The Nerve Impulse The Resting Potential of the Neuron Resting potential: results from a difference in distribution of various ions between the inside and outside of the cell (-70mV inside compared with outside the cell) Measurement of the Resting Membrane Potential Microelectrodes Why a Resting Potential? Prepares neuron to respond rapidly to a stimulus
Figure 2.14 Methods for recording activity of a neuronDiagram of the apparatus and a sample recording.
Neurons are the functional units of the nervous system. What is the property that allows them to interact with each other? Neurons are capable of signaling Neurons communicate by sending electrical signals called Action Potentials Action Potentials are produced by the movement of ions in and out of the neuron, through the cell membrane. Ions are charged particles: Positive charges: cations Negative charges: anions
The Nerve Impulse What are the forces that move the ions across the cell membrane? Ions move along gradients of potential energy. What is potential energy? In the neuron, ions are moved by two forces (potential energy): Concentration Gradients: difference in distribution for various ions between the inside and outside of the membrane Electrical Gradient: the difference in positive and negative charges across the membrane
The cell membrane is a lipid bilayer which does not allow the passage of ions However, the membrane has protein channels that allow the passage of ions Protein channels are very selective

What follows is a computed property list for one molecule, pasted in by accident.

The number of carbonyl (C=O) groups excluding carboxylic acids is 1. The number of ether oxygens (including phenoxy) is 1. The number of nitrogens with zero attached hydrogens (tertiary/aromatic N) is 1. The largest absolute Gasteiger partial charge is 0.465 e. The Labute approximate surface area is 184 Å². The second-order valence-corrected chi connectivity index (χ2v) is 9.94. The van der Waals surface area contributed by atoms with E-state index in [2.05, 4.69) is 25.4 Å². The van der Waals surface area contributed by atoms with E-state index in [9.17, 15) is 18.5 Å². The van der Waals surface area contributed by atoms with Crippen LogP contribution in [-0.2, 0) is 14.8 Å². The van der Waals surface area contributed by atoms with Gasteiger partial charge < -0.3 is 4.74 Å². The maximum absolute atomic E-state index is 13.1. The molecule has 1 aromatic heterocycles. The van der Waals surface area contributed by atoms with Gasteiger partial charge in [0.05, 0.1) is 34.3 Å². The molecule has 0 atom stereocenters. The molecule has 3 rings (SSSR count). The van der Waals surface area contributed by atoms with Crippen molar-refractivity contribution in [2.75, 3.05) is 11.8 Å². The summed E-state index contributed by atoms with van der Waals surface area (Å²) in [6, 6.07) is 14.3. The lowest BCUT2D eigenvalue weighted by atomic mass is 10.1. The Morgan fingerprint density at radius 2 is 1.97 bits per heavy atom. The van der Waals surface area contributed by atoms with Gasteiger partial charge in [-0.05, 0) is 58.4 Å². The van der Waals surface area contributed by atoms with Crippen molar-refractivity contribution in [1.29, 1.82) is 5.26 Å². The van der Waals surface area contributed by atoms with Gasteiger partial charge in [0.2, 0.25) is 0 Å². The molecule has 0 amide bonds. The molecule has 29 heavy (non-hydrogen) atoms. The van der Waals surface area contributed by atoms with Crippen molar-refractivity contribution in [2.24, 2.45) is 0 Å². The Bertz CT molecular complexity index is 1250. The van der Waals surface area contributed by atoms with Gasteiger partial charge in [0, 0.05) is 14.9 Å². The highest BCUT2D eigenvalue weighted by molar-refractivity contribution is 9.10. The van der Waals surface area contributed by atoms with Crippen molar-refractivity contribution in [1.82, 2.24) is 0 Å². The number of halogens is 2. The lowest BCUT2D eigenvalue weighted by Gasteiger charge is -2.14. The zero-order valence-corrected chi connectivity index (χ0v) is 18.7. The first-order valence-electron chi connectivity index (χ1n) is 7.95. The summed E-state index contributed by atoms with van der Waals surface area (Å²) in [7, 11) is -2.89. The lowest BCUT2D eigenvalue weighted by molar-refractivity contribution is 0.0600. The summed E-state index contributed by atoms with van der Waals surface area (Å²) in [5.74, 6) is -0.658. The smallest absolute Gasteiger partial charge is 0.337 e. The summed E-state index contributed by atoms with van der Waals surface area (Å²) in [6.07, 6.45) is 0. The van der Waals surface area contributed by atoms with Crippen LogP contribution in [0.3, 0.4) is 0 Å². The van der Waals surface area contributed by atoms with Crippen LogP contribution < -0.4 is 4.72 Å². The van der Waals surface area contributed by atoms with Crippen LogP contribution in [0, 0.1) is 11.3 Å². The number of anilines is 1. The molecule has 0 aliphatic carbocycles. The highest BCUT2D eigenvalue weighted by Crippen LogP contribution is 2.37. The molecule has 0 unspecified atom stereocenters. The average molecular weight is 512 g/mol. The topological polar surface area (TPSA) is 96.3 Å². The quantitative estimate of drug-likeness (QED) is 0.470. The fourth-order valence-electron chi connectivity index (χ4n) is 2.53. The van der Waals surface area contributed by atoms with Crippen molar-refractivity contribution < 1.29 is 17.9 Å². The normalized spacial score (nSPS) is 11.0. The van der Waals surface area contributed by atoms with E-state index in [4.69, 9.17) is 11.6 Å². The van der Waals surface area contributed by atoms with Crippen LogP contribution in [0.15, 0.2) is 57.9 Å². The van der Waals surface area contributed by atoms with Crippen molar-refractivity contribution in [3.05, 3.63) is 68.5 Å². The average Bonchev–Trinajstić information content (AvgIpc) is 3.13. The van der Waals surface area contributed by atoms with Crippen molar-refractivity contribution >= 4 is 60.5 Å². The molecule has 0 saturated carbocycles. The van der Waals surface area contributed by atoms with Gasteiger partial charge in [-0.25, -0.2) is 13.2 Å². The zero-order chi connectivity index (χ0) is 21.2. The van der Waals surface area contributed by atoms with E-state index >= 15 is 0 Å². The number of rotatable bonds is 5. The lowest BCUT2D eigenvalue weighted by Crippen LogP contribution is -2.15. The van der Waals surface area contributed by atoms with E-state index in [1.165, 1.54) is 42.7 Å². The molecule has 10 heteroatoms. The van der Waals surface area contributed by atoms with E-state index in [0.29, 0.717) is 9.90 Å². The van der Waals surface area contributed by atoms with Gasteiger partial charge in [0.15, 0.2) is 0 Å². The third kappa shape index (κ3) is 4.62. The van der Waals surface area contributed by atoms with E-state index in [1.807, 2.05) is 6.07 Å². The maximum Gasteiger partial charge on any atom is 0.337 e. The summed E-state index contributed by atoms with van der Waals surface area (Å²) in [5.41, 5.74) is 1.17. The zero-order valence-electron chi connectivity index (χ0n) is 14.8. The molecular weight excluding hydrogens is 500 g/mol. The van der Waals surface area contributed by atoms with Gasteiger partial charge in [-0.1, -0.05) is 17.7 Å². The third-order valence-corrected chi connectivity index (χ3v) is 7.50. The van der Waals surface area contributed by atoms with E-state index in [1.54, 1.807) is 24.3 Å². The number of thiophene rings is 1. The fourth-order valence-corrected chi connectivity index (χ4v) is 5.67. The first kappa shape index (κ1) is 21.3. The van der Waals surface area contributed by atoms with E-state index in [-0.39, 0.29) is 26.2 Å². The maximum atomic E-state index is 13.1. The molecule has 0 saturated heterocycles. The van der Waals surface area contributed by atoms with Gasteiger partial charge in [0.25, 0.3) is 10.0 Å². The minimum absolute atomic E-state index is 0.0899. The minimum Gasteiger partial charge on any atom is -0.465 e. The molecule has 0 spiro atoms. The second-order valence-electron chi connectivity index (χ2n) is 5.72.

1. Concentration gradient Due to Concentration gradient between inside and oustside the membrane, K+, Na+, A-, Cl- ions tend to go: K+: OUT A- : OUT (large ions, proteins, RNA, DNA, etc, cannot leave) Na+:IN Cl-:IN
2. Electrical gradient Model of neuron: what happens if K+ channels open? Movement of K+ along a CONCENTRATION gradient creates an ELECTRICAL gradient. RESTING POTENTIAL: -70 mV (inside negative with respect to outside).
Figure 2.16 The sodium and potassium gradients for a resting membrane. Animation
What happens to Na+? CONCENTRATION & ELECTRICAL GRADIENTS PUSH NA+ IN !! What happens if Na+ channels open? AN ACTION POTENTIAL ! Momentary reversal of potential: positive inside, negative outside Na+ cannels closed Na+ channels open Outside ++++++++++ - - - - - - - - - - - membrane____________________________________________________ Inside - - - - - - - - - - - ++++++++++++ Resting Potential Action potential (-70 mV inside) (+50 mV inside)